Caroline Stahala is Audubon Florida’s new Panhandle Program Manager located in Panama City. Caroline has lived in Florida since 2005 and worked in a variety of ecosystems and bird species including woodpecker species, shorebirds, wading birds, grasslands songbirds and tropical parrots. Enjoy her latest post, below.
I have always had a fondness for woodpeckers, therefore, I was thrilled when a pair of Red-headed Woodpeckers set up a nest in a dead oak tree in my new northwest Florida sandhills backyard. These birds are expected in managed forests but I didn’t really expect them in my backyard!
This species has been on a consistent decline since the mid 1960’s with an estimated 50% population reduction. This summer I had the pleasure of sitting on my back patio watching the parents fly in and out of the cavity in the dead oak tree. No wonder they picked my backyard, Red-headed woodpeckers are cavity nesters that seem to prefer existing cavities in snags for nesting and roosting. This means dead trees or dead snags are vital to the species. Of course most of us remove these sorts of snags from our yards.
It was obvious when the chicks fledged because of their begging calls. The chicks would start calling in a far pine tree and that’s when the distinctive white flash of the parents’ wings would appear headed straight for the chicks, most likely to feed them. This species is known to cache or store food for later on. Although I did not observe this particular behavior, these woodpeckers did exhibit some remarkable mid-air insect catches and also foraged on the ground quite frequently. Towards the end of August, the chicks were identical in silhouette to the parents but the young woodpecker’s could still be heard begging. I hope they were calling due to laziness and not because they couldn’t feed themselves yet, because in mid-September, they disappeared. Although they are resident in Florida, they must have been looking for habitat that was better suited to their needs. Maybe an area with more acorns or insects. It is common for these birds to move from breeding locations even as residents.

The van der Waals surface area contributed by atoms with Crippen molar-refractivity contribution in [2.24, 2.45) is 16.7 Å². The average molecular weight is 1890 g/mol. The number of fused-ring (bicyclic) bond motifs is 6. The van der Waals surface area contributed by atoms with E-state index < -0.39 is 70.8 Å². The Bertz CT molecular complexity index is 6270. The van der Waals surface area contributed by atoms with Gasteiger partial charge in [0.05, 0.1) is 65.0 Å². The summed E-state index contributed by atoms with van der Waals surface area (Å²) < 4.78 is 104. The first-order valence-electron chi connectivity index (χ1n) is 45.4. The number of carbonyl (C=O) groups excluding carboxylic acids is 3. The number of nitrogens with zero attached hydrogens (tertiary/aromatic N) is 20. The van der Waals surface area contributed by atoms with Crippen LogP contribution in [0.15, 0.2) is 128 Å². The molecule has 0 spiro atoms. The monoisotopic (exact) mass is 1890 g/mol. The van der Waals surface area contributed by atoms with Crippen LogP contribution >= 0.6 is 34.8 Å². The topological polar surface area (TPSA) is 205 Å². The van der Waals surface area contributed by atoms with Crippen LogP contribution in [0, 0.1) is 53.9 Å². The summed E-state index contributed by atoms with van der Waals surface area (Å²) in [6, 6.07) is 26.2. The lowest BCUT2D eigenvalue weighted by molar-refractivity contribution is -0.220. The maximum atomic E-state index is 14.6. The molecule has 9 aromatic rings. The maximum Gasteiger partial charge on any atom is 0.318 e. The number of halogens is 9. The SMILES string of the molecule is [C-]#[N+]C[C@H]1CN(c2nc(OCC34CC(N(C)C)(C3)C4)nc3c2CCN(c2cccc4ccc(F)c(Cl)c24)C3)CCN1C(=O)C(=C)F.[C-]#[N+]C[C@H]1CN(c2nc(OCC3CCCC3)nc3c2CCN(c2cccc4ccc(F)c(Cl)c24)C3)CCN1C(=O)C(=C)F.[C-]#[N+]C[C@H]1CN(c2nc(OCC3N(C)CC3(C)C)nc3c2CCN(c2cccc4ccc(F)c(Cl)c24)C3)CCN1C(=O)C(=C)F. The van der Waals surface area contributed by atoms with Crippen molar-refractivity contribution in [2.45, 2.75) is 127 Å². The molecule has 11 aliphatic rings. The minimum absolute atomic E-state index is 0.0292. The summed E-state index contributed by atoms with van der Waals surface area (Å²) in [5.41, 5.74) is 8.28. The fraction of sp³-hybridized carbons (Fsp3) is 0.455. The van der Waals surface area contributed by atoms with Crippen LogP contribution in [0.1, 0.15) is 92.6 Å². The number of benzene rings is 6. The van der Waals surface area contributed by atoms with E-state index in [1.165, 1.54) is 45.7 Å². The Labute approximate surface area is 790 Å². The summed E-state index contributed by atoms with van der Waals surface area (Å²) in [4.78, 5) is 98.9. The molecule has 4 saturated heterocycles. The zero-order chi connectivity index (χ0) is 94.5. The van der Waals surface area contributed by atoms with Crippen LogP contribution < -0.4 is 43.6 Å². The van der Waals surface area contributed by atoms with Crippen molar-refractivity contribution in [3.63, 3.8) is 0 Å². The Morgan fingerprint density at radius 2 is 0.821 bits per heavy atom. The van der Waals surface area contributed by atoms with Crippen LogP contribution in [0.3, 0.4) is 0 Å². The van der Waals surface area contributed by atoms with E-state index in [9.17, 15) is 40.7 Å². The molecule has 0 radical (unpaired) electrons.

Maybe more oaks in my backyard would provide them with acorns for the winter, but that could also decrease some of the open space they like to forage in. Well, I will just have to wait for them to return next spring. But in the mean time, maybe this means the sapsuckers that left rows and rows of holes in my oak trees will now be returning. Stay tuned and I will let you know if they show up.
For more information on Red-headed Woodpeckers or other bird species, please visit Audubon’s website birds.audubon.org.